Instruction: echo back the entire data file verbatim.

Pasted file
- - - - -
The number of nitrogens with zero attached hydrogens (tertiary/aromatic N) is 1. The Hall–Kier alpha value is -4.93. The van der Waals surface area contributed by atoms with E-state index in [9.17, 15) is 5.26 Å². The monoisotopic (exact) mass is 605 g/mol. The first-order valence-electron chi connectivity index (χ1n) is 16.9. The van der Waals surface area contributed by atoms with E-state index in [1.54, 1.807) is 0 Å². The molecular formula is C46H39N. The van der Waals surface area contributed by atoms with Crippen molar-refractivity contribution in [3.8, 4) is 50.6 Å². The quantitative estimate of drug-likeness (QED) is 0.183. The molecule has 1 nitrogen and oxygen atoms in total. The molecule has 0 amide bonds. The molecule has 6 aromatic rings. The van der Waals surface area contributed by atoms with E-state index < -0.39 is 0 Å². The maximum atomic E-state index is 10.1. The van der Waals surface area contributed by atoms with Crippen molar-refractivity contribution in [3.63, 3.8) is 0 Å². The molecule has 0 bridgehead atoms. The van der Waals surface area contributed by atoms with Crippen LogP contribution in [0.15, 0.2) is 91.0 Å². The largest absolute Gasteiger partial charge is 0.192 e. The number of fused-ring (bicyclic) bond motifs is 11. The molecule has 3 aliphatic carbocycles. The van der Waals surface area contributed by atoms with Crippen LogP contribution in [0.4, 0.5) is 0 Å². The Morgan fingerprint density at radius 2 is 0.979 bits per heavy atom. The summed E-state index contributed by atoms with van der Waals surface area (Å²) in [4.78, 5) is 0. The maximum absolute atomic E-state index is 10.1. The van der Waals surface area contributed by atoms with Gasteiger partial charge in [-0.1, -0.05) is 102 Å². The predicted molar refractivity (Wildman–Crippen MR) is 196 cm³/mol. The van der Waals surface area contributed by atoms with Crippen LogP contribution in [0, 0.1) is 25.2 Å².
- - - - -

The number of nitrogens with zero attached hydrogens (tertiary/aromatic N) is 1. The Hall–Kier alpha value is -4.93. The van der Waals surface area contributed by atoms with E-state index in [9.17, 15) is 5.26 Å². The monoisotopic (exact) mass is 605 g/mol. The first-order valence-electron chi connectivity index (χ1n) is 16.9. The van der Waals surface area contributed by atoms with E-state index in [1.54, 1.807) is 0 Å². The molecular formula is C46H39N. The van der Waals surface area contributed by atoms with Crippen molar-refractivity contribution in [3.8, 4) is 50.6 Å². The quantitative estimate of drug-likeness (QED) is 0.183. The molecule has 1 nitrogen and oxygen atoms in total. The molecule has 0 amide bonds. The molecule has 6 aromatic rings. The van der Waals surface area contributed by atoms with E-state index < -0.39 is 0 Å². The maximum atomic E-state index is 10.1. The van der Waals surface area contributed by atoms with Crippen molar-refractivity contribution in [3.63, 3.8) is 0 Å². The molecule has 0 bridgehead atoms. The van der Waals surface area contributed by atoms with Crippen LogP contribution in [0.15, 0.2) is 91.0 Å². The largest absolute Gasteiger partial charge is 0.192 e. The number of fused-ring (bicyclic) bond motifs is 11. The molecule has 3 aliphatic carbocycles. The van der Waals surface area contributed by atoms with Crippen LogP contribution in [0.4, 0.5) is 0 Å². The Morgan fingerprint density at radius 2 is 0.979 bits per heavy atom. The summed E-state index contributed by atoms with van der Waals surface area (Å²) in [4.78, 5) is 0. The maximum absolute atomic E-state index is 10.1. The van der Waals surface area contributed by atoms with Gasteiger partial charge in [-0.1, -0.05) is 102 Å². The predicted molar refractivity (Wildman–Crippen MR) is 196 cm³/mol. The van der Waals surface area contributed by atoms with Crippen LogP contribution in [0, 0.1) is 25.2 Å².